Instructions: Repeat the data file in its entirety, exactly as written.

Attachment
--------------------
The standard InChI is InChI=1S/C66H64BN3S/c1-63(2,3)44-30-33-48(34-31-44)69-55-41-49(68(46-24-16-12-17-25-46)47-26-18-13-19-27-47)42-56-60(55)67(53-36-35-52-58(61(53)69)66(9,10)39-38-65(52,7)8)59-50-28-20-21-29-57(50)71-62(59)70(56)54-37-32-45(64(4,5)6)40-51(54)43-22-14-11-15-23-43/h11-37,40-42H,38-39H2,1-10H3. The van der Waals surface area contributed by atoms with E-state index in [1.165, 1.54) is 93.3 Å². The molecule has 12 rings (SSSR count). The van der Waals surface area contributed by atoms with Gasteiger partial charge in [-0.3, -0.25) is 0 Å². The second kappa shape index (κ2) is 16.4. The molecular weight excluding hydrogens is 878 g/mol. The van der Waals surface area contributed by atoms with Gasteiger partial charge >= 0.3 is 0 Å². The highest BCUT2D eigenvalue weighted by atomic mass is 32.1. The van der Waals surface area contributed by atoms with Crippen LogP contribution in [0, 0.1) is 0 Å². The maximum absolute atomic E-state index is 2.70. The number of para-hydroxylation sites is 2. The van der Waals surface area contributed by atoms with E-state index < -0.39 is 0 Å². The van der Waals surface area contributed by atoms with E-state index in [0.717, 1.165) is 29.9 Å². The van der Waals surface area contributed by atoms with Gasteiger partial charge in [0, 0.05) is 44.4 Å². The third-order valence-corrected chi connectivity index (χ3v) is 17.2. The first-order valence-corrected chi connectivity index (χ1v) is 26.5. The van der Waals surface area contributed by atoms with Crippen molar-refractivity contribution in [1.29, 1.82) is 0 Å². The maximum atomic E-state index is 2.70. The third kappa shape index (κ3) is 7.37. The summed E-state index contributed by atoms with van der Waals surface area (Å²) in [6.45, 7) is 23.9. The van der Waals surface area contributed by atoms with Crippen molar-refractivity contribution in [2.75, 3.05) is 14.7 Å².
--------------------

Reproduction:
The standard InChI is InChI=1S/C66H64BN3S/c1-63(2,3)44-30-33-48(34-31-44)69-55-41-49(68(46-24-16-12-17-25-46)47-26-18-13-19-27-47)42-56-60(55)67(53-36-35-52-58(61(53)69)66(9,10)39-38-65(52,7)8)59-50-28-20-21-29-57(50)71-62(59)70(56)54-37-32-45(64(4,5)6)40-51(54)43-22-14-11-15-23-43/h11-37,40-42H,38-39H2,1-10H3. The van der Waals surface area contributed by atoms with E-state index in [1.165, 1.54) is 93.3 Å². The molecule has 12 rings (SSSR count). The van der Waals surface area contributed by atoms with Gasteiger partial charge in [-0.3, -0.25) is 0 Å². The second kappa shape index (κ2) is 16.4. The molecular weight excluding hydrogens is 878 g/mol. The van der Waals surface area contributed by atoms with Gasteiger partial charge >= 0.3 is 0 Å². The highest BCUT2D eigenvalue weighted by atomic mass is 32.1. The van der Waals surface area contributed by atoms with Crippen LogP contribution in [0, 0.1) is 0 Å². The maximum absolute atomic E-state index is 2.70. The number of para-hydroxylation sites is 2. The van der Waals surface area contributed by atoms with E-state index < -0.39 is 0 Å². The van der Waals surface area contributed by atoms with E-state index in [0.717, 1.165) is 29.9 Å². The van der Waals surface area contributed by atoms with Gasteiger partial charge in [0, 0.05) is 44.4 Å². The third-order valence-corrected chi connectivity index (χ3v) is 17.2. The first-order valence-corrected chi connectivity index (χ1v) is 26.5. The van der Waals surface area contributed by atoms with Crippen molar-refractivity contribution in [1.29, 1.82) is 0 Å². The maximum atomic E-state index is 2.70. The third kappa shape index (κ3) is 7.37. The summed E-state index contributed by atoms with van der Waals surface area (Å²) in [6.45, 7) is 23.9. The van der Waals surface area contributed by atoms with Crippen molar-refractivity contribution in [2.75, 3.05) is 14.7 Å².